Although the term surgical nurse makes most people think of an operating room (OR), surgical nurses spend most of their time outside of the OR. Surgical nurses care for patients during what is known as the perioperative period, the time before, during and after surgery.
Prior to surgery, nurses assess the patient and help determine what the patient needs before he/she goes to the operating room. Blood work is drawn from the patient to determine whether pre-operative blood transfusions, IV fluids or medications are needed. Regardless of the patient’s history, most have a pre-surgery screening that involves type cross and antibody screen of blood in case they need a transfusion before, during or after the surgery, electrocardiogram, chest x-ray, as well as the aforementioned blood work. The nurse will usually receive orders to insert a Foley catheter so the patient’s intake and output can be accurately measured during and after surgery, as well as an IV that is at least an 18-gauge, if possible, in a reliable vein in case emergency medications or blood need to be given.
During surgery, nurses are an invaluable member of the surgical team. Surgical nurses are some of the only nurses in the hospital who are ever “on call” during certain hours, as there are some emergency surgeries during the night when the operating room isn’t staffed. Some nurses are assigned to one operating room to carry out routine duties, while other nurses “float” between operating rooms to deliver IV fluids, run errands or to just be available for whatever might be needed. Nurses take part along with surgical technicians in counting surgical supplies so that everything is accounted for after the patient’s surgery is over.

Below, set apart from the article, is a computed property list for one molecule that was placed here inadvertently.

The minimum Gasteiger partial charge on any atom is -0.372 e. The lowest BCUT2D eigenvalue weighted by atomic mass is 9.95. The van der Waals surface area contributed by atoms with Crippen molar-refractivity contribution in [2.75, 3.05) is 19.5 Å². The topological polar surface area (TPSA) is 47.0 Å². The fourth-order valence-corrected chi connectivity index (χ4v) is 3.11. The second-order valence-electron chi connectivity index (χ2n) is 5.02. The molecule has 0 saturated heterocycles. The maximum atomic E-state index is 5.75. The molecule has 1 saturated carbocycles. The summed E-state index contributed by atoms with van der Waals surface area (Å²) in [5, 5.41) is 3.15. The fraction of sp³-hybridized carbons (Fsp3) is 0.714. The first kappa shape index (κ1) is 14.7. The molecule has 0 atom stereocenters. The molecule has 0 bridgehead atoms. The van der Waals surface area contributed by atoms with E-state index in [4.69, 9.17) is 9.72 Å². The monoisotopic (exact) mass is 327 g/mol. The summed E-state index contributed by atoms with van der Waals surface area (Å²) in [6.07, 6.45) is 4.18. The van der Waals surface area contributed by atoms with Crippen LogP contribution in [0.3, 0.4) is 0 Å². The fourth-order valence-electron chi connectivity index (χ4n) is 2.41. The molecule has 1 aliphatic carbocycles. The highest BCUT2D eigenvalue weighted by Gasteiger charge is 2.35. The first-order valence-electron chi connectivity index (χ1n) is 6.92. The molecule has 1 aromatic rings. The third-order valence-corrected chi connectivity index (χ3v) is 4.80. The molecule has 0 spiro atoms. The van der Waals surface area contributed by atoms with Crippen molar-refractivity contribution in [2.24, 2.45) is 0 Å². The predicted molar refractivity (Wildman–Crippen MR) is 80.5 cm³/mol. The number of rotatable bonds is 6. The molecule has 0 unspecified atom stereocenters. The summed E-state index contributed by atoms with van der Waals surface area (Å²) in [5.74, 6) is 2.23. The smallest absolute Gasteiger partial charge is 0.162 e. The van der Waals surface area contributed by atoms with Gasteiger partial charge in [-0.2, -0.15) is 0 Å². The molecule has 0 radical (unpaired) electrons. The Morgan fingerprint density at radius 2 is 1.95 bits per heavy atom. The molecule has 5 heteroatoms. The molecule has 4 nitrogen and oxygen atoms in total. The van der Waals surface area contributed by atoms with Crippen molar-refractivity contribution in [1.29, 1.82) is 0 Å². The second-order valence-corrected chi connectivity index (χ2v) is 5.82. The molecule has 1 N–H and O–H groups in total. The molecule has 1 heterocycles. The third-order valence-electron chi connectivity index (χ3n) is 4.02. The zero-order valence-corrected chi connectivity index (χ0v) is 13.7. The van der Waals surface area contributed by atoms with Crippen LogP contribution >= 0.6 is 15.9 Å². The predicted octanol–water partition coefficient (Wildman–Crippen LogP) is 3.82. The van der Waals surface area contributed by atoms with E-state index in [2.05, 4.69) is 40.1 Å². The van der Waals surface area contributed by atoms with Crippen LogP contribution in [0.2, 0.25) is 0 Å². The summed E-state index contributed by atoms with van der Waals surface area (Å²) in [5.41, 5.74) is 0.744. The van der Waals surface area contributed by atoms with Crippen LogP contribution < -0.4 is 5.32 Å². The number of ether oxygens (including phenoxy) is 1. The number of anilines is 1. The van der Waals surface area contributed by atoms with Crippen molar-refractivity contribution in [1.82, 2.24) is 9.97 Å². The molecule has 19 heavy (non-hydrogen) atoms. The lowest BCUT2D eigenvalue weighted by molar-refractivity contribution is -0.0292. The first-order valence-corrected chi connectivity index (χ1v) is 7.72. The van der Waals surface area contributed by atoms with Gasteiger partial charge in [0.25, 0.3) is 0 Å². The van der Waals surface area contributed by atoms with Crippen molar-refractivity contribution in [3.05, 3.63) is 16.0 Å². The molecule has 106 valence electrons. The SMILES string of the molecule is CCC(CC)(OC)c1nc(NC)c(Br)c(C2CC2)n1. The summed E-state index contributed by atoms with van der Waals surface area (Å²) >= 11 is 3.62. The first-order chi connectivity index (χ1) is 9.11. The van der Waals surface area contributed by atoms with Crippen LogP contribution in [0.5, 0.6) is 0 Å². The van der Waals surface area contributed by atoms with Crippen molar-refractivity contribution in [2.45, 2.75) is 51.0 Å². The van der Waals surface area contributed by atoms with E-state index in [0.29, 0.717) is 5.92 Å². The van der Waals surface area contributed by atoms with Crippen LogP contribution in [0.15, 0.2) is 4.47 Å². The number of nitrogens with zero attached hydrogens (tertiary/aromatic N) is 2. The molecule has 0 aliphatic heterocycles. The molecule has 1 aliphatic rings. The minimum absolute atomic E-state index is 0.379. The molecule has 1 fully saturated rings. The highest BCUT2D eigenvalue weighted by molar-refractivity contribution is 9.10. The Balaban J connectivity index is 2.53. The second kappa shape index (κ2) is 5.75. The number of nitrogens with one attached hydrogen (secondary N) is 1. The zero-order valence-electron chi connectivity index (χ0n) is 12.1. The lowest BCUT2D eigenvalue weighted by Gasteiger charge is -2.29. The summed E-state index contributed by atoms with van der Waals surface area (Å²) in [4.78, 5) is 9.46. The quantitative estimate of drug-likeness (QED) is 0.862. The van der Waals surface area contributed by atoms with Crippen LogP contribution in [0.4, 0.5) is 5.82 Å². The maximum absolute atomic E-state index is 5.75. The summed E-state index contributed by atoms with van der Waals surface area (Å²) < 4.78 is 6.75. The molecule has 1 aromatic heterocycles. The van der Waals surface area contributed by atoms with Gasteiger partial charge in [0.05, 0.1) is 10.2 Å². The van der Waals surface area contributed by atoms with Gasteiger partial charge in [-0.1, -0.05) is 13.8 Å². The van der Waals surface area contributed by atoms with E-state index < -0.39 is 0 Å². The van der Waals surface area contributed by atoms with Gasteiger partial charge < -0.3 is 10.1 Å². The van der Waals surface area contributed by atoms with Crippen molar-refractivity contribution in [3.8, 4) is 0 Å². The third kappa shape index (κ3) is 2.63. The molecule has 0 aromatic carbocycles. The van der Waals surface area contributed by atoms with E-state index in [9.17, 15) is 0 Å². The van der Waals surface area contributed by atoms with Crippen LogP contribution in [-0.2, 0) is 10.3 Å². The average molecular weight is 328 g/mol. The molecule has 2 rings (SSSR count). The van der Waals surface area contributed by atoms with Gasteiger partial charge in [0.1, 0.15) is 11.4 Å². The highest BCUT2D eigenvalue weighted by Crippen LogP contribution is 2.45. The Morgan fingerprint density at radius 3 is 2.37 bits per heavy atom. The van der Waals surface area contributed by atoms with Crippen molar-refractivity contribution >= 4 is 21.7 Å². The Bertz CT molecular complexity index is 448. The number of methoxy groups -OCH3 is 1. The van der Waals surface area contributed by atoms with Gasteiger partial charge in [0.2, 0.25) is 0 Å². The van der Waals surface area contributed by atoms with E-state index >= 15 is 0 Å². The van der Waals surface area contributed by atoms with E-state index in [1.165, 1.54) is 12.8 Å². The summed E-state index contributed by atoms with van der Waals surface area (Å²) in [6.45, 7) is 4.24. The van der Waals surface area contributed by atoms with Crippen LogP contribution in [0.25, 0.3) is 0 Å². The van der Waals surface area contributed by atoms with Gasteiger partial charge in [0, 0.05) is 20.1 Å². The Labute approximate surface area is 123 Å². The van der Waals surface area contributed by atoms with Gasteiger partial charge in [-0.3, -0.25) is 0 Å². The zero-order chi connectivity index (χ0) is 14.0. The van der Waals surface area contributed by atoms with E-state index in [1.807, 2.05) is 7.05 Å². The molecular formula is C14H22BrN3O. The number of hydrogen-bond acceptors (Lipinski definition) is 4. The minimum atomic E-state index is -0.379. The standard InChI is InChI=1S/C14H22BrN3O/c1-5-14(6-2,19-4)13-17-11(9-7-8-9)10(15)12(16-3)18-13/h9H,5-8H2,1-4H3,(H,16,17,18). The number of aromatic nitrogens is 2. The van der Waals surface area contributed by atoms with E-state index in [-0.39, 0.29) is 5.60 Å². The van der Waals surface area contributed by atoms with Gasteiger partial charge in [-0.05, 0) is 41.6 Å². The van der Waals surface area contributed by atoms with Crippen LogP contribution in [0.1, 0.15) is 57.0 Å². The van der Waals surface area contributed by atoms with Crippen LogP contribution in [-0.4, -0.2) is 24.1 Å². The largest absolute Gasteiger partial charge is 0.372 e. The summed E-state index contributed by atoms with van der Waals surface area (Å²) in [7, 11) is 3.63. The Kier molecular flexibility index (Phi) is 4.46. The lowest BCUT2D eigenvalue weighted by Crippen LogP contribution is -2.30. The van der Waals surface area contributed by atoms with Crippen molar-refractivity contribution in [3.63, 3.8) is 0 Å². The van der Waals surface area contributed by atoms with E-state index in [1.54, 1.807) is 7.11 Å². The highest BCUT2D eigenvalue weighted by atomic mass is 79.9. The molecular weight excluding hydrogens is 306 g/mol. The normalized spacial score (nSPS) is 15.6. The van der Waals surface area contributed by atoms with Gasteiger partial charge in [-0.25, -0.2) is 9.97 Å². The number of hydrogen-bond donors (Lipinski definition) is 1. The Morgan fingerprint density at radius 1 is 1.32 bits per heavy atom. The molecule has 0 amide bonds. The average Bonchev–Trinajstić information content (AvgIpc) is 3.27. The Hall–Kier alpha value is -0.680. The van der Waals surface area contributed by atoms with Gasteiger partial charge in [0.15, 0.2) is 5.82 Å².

After surgery, nurses carry out orders from the physician to give post-operative antibiotics, blood or medications that are needed for the patient’s recovery. Nurses examine post operative blood work and report any critical or abnormal values to the physician. One of the most important functions of the surgical nurse during the post-operative period is to educate the patient prior to discharge. The patient may need to take certain medications after they go home and may have questions about this new medication. Nurses educate patients on how to care for any wounds they may have, as well as when to return to the doctor for their follow-up appointments.
Surgical nursing can be very exciting and is a very sought-after specialty. This specialty offers something fun, new and ever-changing. While the nursing profession as a whole is very rewarding, surgical nurses get to see results very quickly, as patients come in with a problem and the nurse gets to see them, at the very least, beginning to recover when they are discharged.
Justin Glaze is an LPN and contributing columnist for the Walker County Messenger. He can be reached at 678-988-1011 or email@example.com.